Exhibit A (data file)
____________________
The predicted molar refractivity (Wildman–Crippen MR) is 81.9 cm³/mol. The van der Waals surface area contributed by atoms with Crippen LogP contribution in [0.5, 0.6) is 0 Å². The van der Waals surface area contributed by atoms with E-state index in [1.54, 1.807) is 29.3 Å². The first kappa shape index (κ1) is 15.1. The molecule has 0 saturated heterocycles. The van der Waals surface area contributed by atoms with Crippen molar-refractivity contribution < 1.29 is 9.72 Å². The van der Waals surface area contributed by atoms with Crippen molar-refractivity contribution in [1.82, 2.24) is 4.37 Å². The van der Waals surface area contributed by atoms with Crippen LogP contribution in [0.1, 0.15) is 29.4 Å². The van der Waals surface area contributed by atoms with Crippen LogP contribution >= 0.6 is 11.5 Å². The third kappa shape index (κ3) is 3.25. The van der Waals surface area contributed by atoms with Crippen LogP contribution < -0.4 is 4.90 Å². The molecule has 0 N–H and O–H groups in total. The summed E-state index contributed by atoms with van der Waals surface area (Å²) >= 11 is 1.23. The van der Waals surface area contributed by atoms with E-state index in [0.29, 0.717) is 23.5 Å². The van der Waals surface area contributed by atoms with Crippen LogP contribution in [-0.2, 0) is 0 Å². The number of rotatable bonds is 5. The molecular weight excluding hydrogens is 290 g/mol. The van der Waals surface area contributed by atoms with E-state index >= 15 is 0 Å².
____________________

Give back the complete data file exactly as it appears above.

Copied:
The predicted molar refractivity (Wildman–Crippen MR) is 81.9 cm³/mol. The van der Waals surface area contributed by atoms with Crippen LogP contribution in [0.5, 0.6) is 0 Å². The van der Waals surface area contributed by atoms with E-state index in [1.54, 1.807) is 29.3 Å². The first kappa shape index (κ1) is 15.1. The molecule has 0 saturated heterocycles. The van der Waals surface area contributed by atoms with Crippen molar-refractivity contribution < 1.29 is 9.72 Å². The van der Waals surface area contributed by atoms with Crippen molar-refractivity contribution in [1.82, 2.24) is 4.37 Å². The van der Waals surface area contributed by atoms with Crippen LogP contribution in [0.1, 0.15) is 29.4 Å². The van der Waals surface area contributed by atoms with Crippen LogP contribution >= 0.6 is 11.5 Å². The third kappa shape index (κ3) is 3.25. The van der Waals surface area contributed by atoms with Crippen LogP contribution < -0.4 is 4.90 Å². The molecule has 0 N–H and O–H groups in total. The summed E-state index contributed by atoms with van der Waals surface area (Å²) >= 11 is 1.23. The van der Waals surface area contributed by atoms with E-state index in [0.29, 0.717) is 23.5 Å². The van der Waals surface area contributed by atoms with Crippen LogP contribution in [-0.2, 0) is 0 Å². The number of rotatable bonds is 5. The molecular weight excluding hydrogens is 290 g/mol. The van der Waals surface area contributed by atoms with E-state index >= 15 is 0 Å².